“ The Lawrence Scientific School has had gifts for immediate use and more tuition-fees; but very much larger outlays, chiefly for instruction, apparatus, and improvements, have caused a deficit of $15,356.85. For 1893–94 the deficit was $2,776.78. The indebtedness of the School now amounts to $9,974.43.




“ The Museum of Comparative Zoology has spent all the income of its restricted Funds as required by the conditions of the gift, and has used the surplus income of the Agassiz Memorial Fund, as heretofore, to pay interest upon, and to repay in part, the principal of the advances from the Memorial Fund, which were used to extend the Museum build. ing and to buy fossils.

“For the general account of the Observatory there has been a surplus of $2,271.62. For 1893-94 the surplus was $193.31. Nearly all the income of the Boyden Fund has been used during the year for the expe dition to Peru, and the large gifts from Mrs. Draper, for the special research work of the Draper Memorial, have been mostly spent as heretofore.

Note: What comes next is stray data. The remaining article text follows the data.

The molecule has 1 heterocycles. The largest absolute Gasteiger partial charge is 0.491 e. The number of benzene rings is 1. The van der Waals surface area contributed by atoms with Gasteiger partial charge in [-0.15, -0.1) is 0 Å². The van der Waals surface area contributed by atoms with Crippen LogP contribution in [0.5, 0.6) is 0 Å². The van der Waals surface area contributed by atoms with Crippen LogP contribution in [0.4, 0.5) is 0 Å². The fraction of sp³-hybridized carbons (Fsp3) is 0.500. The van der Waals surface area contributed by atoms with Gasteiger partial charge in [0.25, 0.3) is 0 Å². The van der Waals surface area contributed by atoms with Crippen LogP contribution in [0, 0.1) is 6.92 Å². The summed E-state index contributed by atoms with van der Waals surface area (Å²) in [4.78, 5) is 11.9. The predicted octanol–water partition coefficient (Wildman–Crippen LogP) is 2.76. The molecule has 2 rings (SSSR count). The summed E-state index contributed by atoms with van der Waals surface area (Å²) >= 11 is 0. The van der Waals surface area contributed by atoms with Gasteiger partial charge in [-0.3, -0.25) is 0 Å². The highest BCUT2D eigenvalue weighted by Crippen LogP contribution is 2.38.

“The ordinary income and expenditure of the Bussey Institution have varied little from the previous year, but a readjustment of old income and expense accounts between the Bussey Real Estate and the Bussey Institution has changed the surplus of that year into a deficit of $1,691.65. For 1893–94 there was a surplus of $2,837.96.

“The Veterinary School has again had more tuition-fees and smaller receipts from its Hospital and Forge. No gifts for current use have been received during the year. The deficit has been $2,623.22. For 1893-94 the deficit was $2,762.92. These continued deficits are steadily increasing the debt to the University, which is now so large as to demand serious consideration and speedy action.